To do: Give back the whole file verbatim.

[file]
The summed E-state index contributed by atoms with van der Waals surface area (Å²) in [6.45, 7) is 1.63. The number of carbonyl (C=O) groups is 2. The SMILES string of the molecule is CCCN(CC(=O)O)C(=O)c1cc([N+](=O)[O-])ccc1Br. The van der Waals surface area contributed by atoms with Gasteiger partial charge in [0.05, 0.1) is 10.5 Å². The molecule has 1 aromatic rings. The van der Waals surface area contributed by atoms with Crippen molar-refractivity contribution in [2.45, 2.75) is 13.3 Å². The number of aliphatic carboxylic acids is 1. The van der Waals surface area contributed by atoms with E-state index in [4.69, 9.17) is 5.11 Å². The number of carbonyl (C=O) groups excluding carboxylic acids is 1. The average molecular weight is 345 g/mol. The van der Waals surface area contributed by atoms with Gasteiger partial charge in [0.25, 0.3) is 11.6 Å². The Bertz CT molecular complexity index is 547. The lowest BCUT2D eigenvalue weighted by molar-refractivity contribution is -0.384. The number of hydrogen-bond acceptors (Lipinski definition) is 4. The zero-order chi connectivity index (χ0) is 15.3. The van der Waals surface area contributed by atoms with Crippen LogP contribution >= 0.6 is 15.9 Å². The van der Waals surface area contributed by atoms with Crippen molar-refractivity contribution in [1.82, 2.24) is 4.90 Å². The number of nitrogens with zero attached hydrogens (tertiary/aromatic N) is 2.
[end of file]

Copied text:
The summed E-state index contributed by atoms with van der Waals surface area (Å²) in [6.45, 7) is 1.63. The number of carbonyl (C=O) groups is 2. The SMILES string of the molecule is CCCN(CC(=O)O)C(=O)c1cc([N+](=O)[O-])ccc1Br. The van der Waals surface area contributed by atoms with Gasteiger partial charge in [0.05, 0.1) is 10.5 Å². The molecule has 1 aromatic rings. The van der Waals surface area contributed by atoms with Crippen molar-refractivity contribution in [2.45, 2.75) is 13.3 Å². The number of aliphatic carboxylic acids is 1. The van der Waals surface area contributed by atoms with E-state index in [4.69, 9.17) is 5.11 Å². The number of carbonyl (C=O) groups excluding carboxylic acids is 1. The average molecular weight is 345 g/mol. The van der Waals surface area contributed by atoms with Gasteiger partial charge in [0.25, 0.3) is 11.6 Å². The Bertz CT molecular complexity index is 547. The lowest BCUT2D eigenvalue weighted by molar-refractivity contribution is -0.384. The number of hydrogen-bond acceptors (Lipinski definition) is 4. The zero-order chi connectivity index (χ0) is 15.3. The van der Waals surface area contributed by atoms with Crippen LogP contribution >= 0.6 is 15.9 Å². The van der Waals surface area contributed by atoms with Crippen molar-refractivity contribution in [1.82, 2.24) is 4.90 Å². The number of nitrogens with zero attached hydrogens (tertiary/aromatic N) is 2.